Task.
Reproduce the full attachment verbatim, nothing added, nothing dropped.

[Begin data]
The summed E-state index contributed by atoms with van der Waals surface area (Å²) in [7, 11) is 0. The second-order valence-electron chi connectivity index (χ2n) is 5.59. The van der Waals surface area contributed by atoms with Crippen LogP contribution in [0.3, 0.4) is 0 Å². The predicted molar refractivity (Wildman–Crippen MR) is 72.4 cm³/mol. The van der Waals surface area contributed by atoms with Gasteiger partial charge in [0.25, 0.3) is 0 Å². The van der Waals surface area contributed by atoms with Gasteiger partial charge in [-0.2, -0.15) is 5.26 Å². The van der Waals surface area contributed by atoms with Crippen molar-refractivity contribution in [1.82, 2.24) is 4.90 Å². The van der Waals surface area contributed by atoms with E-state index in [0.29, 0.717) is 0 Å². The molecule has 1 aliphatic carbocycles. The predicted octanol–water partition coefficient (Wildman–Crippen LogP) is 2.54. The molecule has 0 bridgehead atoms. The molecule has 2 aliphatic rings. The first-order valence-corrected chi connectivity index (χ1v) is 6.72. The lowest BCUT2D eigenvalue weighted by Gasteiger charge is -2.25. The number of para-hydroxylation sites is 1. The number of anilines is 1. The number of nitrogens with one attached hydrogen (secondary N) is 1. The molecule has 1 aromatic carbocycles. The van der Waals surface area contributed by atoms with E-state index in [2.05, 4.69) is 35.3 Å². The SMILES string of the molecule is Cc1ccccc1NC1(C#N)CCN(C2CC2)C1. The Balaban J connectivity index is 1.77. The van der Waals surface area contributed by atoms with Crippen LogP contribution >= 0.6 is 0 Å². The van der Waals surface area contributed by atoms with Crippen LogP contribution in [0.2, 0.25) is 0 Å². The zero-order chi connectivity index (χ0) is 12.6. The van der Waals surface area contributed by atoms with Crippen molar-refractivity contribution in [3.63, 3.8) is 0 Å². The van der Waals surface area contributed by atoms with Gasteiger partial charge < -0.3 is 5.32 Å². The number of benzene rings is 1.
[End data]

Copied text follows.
The summed E-state index contributed by atoms with van der Waals surface area (Å²) in [7, 11) is 0. The second-order valence-electron chi connectivity index (χ2n) is 5.59. The van der Waals surface area contributed by atoms with Crippen LogP contribution in [0.3, 0.4) is 0 Å². The predicted molar refractivity (Wildman–Crippen MR) is 72.4 cm³/mol. The van der Waals surface area contributed by atoms with Gasteiger partial charge in [0.25, 0.3) is 0 Å². The van der Waals surface area contributed by atoms with Gasteiger partial charge in [-0.2, -0.15) is 5.26 Å². The van der Waals surface area contributed by atoms with Crippen molar-refractivity contribution in [1.82, 2.24) is 4.90 Å². The van der Waals surface area contributed by atoms with E-state index in [0.29, 0.717) is 0 Å². The molecule has 1 aliphatic carbocycles. The predicted octanol–water partition coefficient (Wildman–Crippen LogP) is 2.54. The molecule has 0 bridgehead atoms. The molecule has 2 aliphatic rings. The first-order valence-corrected chi connectivity index (χ1v) is 6.72. The lowest BCUT2D eigenvalue weighted by Gasteiger charge is -2.25. The number of para-hydroxylation sites is 1. The number of anilines is 1. The number of nitrogens with one attached hydrogen (secondary N) is 1. The molecule has 1 aromatic carbocycles. The van der Waals surface area contributed by atoms with E-state index in [2.05, 4.69) is 35.3 Å². The SMILES string of the molecule is Cc1ccccc1NC1(C#N)CCN(C2CC2)C1. The Balaban J connectivity index is 1.77. The van der Waals surface area contributed by atoms with Crippen LogP contribution >= 0.6 is 0 Å². The van der Waals surface area contributed by atoms with Crippen LogP contribution in [0.2, 0.25) is 0 Å². The zero-order chi connectivity index (χ0) is 12.6. The van der Waals surface area contributed by atoms with Crippen molar-refractivity contribution in [3.63, 3.8) is 0 Å². The van der Waals surface area contributed by atoms with Gasteiger partial charge < -0.3 is 5.32 Å². The number of benzene rings is 1.